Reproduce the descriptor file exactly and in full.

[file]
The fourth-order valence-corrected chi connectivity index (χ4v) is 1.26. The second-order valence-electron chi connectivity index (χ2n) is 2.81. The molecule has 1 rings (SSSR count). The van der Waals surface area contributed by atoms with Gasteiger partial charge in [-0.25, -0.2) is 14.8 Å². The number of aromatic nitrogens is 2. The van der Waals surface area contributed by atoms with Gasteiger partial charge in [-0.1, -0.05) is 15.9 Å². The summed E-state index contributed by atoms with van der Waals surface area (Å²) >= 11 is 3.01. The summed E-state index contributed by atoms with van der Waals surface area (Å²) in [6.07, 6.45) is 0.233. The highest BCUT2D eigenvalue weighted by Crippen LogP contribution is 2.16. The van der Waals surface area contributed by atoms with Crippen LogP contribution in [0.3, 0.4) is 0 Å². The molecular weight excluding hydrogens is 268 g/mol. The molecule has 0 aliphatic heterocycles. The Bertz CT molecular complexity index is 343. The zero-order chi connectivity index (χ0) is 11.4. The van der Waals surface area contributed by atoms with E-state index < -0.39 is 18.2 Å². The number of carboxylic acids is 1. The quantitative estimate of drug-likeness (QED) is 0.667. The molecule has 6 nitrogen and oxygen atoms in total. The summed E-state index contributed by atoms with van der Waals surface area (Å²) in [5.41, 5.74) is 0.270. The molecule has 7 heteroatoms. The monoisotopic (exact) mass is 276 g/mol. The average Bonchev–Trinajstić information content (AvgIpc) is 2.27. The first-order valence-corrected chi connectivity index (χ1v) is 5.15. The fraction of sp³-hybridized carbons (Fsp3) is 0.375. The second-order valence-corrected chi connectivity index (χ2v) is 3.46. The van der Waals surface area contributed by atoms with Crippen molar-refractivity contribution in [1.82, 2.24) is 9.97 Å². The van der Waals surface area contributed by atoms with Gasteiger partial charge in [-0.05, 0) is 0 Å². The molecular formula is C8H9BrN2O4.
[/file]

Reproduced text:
The fourth-order valence-corrected chi connectivity index (χ4v) is 1.26. The second-order valence-electron chi connectivity index (χ2n) is 2.81. The molecule has 1 rings (SSSR count). The van der Waals surface area contributed by atoms with Gasteiger partial charge in [-0.25, -0.2) is 14.8 Å². The number of aromatic nitrogens is 2. The van der Waals surface area contributed by atoms with Gasteiger partial charge in [-0.1, -0.05) is 15.9 Å². The summed E-state index contributed by atoms with van der Waals surface area (Å²) >= 11 is 3.01. The summed E-state index contributed by atoms with van der Waals surface area (Å²) in [6.07, 6.45) is 0.233. The highest BCUT2D eigenvalue weighted by Crippen LogP contribution is 2.16. The van der Waals surface area contributed by atoms with Crippen LogP contribution in [0.3, 0.4) is 0 Å². The molecular weight excluding hydrogens is 268 g/mol. The molecule has 0 aliphatic heterocycles. The Bertz CT molecular complexity index is 343. The zero-order chi connectivity index (χ0) is 11.4. The van der Waals surface area contributed by atoms with E-state index < -0.39 is 18.2 Å². The number of carboxylic acids is 1. The quantitative estimate of drug-likeness (QED) is 0.667. The molecule has 6 nitrogen and oxygen atoms in total. The summed E-state index contributed by atoms with van der Waals surface area (Å²) in [5.41, 5.74) is 0.270. The molecule has 7 heteroatoms. The monoisotopic (exact) mass is 276 g/mol. The average Bonchev–Trinajstić information content (AvgIpc) is 2.27. The first-order valence-corrected chi connectivity index (χ1v) is 5.15. The fraction of sp³-hybridized carbons (Fsp3) is 0.375. The second-order valence-corrected chi connectivity index (χ2v) is 3.46. The van der Waals surface area contributed by atoms with Crippen molar-refractivity contribution in [1.82, 2.24) is 9.97 Å². The van der Waals surface area contributed by atoms with Gasteiger partial charge in [-0.05, 0) is 0 Å². The molecular formula is C8H9BrN2O4.